Uniquely Creative - Random Reasonings

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Uniquely Creative

The Post It Note was a creation of Dr. Spencer Silver, a scientist at 3M who wanted an adhesive that would only stick lightly to surfaces.

A fellow scientist at 3M, Art Fry, was frustrated that the pieces of paper he used to mark music in his hymnal while singing in the church choir would fall to the floor, He needed something that would stick without damaging the pages.

And Voila! Between the two of them we have Post It Notes which became an overnight success. Today 3M makes 50 billion a year.

At 3M, employees, researchers, and scientists are allowed and encouraged to spend up to 15% of their time pursuing new ideas and being creative.

Creativity is something we all have. It’s a spark within us that ignites the talents, interests, and skills we have or want to pursue. The creative things we do are unique to each of us.

My grandmother was a quilter and a gardener. And extremely accomplished at both. She always had a couple of quilts in some stage of completion. She made her own quilt design piece patterns. Rooms in her house were filled with boxes of fabric remnants she got from the local shirt factory. She would cut the small design pieces and then stitch each piece together by hand.

She had a large quilting frame in her house. Every time I visited the first thing she would do is show me what quilt she was working on.

Her yard was a living canvas of color and fragrance from spring to fall. It was nothing like the expanses of green grass we think of as a yard. She had very little grass. She filled nearly everything with flowers and shrubs of all kinds. Colors were everywhere! Her yard was a work of living art.

My dad liked to do small woodworking. I have numerous things he made and gave as gifts each Christmas. My favorite are his hand painted wooden candle holders. The art designs he painted on them are intricate yet perfect. Not stenciled; painted free hand.

Neither of them were people one would immediately think of being called creative. But the number of forms of creative expression are as vast and unique as the number of people.

Like Heidi Hooper who creates art from dryer lint. Her works have been exhibited in museums. I particularly like her lint rendition of Van Gogh’s Starry Night.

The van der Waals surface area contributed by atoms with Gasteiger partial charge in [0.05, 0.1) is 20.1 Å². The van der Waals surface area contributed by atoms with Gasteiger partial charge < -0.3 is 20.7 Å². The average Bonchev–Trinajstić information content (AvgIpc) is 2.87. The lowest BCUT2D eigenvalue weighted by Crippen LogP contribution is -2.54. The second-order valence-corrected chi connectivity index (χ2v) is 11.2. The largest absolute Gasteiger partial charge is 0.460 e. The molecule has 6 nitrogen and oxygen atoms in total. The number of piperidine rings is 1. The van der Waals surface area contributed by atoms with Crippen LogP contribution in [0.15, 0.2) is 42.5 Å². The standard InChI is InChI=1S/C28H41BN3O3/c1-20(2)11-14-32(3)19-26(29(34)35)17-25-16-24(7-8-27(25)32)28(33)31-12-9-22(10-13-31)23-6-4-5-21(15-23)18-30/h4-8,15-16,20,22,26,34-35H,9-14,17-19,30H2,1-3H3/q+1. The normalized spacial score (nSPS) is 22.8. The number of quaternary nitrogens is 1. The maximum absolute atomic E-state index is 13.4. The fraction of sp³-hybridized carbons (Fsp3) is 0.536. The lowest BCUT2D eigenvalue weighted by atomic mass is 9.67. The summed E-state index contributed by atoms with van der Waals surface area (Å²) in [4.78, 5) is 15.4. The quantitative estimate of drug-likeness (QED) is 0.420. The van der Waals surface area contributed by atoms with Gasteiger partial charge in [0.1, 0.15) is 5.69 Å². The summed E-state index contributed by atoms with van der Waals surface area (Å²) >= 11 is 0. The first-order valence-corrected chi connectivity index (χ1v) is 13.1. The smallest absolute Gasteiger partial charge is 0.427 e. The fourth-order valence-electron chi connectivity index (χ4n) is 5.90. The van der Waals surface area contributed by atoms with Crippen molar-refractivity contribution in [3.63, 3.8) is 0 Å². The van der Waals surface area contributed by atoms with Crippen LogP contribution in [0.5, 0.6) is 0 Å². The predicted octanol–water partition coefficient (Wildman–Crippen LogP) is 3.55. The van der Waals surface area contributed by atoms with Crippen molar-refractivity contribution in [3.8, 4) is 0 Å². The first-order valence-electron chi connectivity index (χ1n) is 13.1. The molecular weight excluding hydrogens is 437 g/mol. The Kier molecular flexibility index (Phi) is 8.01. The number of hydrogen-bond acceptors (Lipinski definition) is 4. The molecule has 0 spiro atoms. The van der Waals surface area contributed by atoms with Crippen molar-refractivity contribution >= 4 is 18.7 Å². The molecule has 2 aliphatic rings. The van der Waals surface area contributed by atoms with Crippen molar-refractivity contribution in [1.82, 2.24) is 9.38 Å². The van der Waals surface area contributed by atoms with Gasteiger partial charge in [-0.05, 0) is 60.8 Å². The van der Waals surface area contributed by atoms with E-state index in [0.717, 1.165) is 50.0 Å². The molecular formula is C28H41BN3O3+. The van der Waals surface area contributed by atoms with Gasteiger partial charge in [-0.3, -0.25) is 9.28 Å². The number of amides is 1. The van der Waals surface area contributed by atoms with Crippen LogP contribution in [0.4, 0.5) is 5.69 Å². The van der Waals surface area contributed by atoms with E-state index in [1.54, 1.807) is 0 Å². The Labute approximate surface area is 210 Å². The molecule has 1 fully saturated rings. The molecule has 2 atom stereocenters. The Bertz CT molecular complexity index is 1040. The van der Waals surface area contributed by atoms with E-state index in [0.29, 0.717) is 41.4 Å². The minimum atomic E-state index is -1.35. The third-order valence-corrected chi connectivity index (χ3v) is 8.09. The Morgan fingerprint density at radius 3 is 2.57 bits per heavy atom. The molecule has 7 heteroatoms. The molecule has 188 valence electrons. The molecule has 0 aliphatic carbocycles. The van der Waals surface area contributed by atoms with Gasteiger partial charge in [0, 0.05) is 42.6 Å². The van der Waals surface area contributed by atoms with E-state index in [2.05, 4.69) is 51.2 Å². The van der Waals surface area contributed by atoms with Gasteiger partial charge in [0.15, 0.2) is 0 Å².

Or Gerry Kulzer from Minnesota and Linda Christenson from California who both make sculptures out of butter. Or J.C. Payne who created the largest ball of twine, at 13 x 41 feet in diameter.

These are the works of creativity by people most of us haven’t heard of. But each is an “artist” in his or her own way.

What are your forms of creativity?

Sometimes I think our society doesn’t put enough importance on creativity. We measure value in productivity instead.

The real value in creativity isn’t necessarily the end result. It’s the drive, the energy, and the satisfaction each of us derives from any creative endeavor we choose.

For me planning and preparing meals is a creative endeavor. But I know lots of people who think of that process as a chore they dread.

For some people their creativity is used to develop original ways to do something or fix something.

Others use their creativity to explore and observe. The results of their creative process are new discoveries they can share.

Too often we think of creativity in only the most obvious ways such as being an artist, designer, inventor, architect, or writer, when the actual root of creativity starts with thinking.

As an artist, for example, the creativity starts with thinking about what to paint or draw; what colors to use, what style or technique will be done with the brushes or tools used. The actual art eventually takes form but the entire process evolves from thinking.

I’ve heard people say they don’t have a creative bone in their body. Not so. We are all creative. But that process manifests itself differently to each of us as. For some it’s rooted intellectually, for others visually, or through music, science, nature, and even through our work. We need to recognize it.

Creativity solves problems. It spurs people to think differently. It unlocks originality. It gets people to develop new products before we know we want them. It’s what motivates people to find new uses and purposes for common objects like the 25 uses for baking soda, or massive ones, like re-purposing buildings that might otherwise be destroyed. Creativity helps us think of time-saving ways of doing tasks.

For each of us the creative things we do are what fill us with a sense of accomplishment and success. There’s pride in the knowledge that we have value to contribute.

When what you do gives you a sense of accomplishment and satisfaction, embrace it as the uniquely creative person you are.

“You can’t use up creativity. The more you use the more you have.”

Maya Angelou

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  1. I enjoyed this very much. I am especially enjoying watching creativity develop in my four grandchildren!! It is the best!

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